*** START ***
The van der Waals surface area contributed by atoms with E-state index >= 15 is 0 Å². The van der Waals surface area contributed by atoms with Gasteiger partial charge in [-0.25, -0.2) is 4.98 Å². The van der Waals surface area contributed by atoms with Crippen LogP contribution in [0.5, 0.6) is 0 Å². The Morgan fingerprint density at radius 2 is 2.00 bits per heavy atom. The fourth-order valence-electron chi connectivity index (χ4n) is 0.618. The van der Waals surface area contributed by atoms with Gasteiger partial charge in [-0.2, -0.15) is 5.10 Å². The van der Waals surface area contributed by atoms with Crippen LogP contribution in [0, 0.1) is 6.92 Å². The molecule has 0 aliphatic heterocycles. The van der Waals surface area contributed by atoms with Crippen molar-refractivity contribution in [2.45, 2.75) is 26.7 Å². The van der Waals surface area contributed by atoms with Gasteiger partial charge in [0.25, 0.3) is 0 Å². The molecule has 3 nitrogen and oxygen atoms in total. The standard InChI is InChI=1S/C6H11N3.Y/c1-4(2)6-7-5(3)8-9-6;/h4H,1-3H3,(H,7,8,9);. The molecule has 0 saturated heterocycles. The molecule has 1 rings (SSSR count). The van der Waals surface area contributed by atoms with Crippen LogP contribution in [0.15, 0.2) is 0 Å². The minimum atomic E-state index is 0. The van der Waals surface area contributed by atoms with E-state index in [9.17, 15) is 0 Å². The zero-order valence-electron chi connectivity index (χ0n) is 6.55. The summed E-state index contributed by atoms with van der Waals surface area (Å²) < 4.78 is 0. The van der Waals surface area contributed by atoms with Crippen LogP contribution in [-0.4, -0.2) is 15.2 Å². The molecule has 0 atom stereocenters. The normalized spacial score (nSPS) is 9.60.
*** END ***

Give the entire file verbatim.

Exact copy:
The van der Waals surface area contributed by atoms with E-state index >= 15 is 0 Å². The van der Waals surface area contributed by atoms with Gasteiger partial charge in [-0.25, -0.2) is 4.98 Å². The van der Waals surface area contributed by atoms with Crippen LogP contribution in [0.5, 0.6) is 0 Å². The Morgan fingerprint density at radius 2 is 2.00 bits per heavy atom. The fourth-order valence-electron chi connectivity index (χ4n) is 0.618. The van der Waals surface area contributed by atoms with Gasteiger partial charge in [-0.2, -0.15) is 5.10 Å². The van der Waals surface area contributed by atoms with Crippen LogP contribution in [0, 0.1) is 6.92 Å². The molecule has 0 aliphatic heterocycles. The van der Waals surface area contributed by atoms with Crippen molar-refractivity contribution in [2.45, 2.75) is 26.7 Å². The van der Waals surface area contributed by atoms with Gasteiger partial charge in [0.25, 0.3) is 0 Å². The molecule has 3 nitrogen and oxygen atoms in total. The standard InChI is InChI=1S/C6H11N3.Y/c1-4(2)6-7-5(3)8-9-6;/h4H,1-3H3,(H,7,8,9);. The molecule has 0 saturated heterocycles. The molecule has 1 rings (SSSR count). The van der Waals surface area contributed by atoms with Crippen LogP contribution in [0.15, 0.2) is 0 Å². The minimum atomic E-state index is 0. The van der Waals surface area contributed by atoms with E-state index in [9.17, 15) is 0 Å². The zero-order valence-electron chi connectivity index (χ0n) is 6.55. The summed E-state index contributed by atoms with van der Waals surface area (Å²) < 4.78 is 0. The van der Waals surface area contributed by atoms with Crippen LogP contribution in [-0.4, -0.2) is 15.2 Å². The molecule has 0 atom stereocenters. The normalized spacial score (nSPS) is 9.60.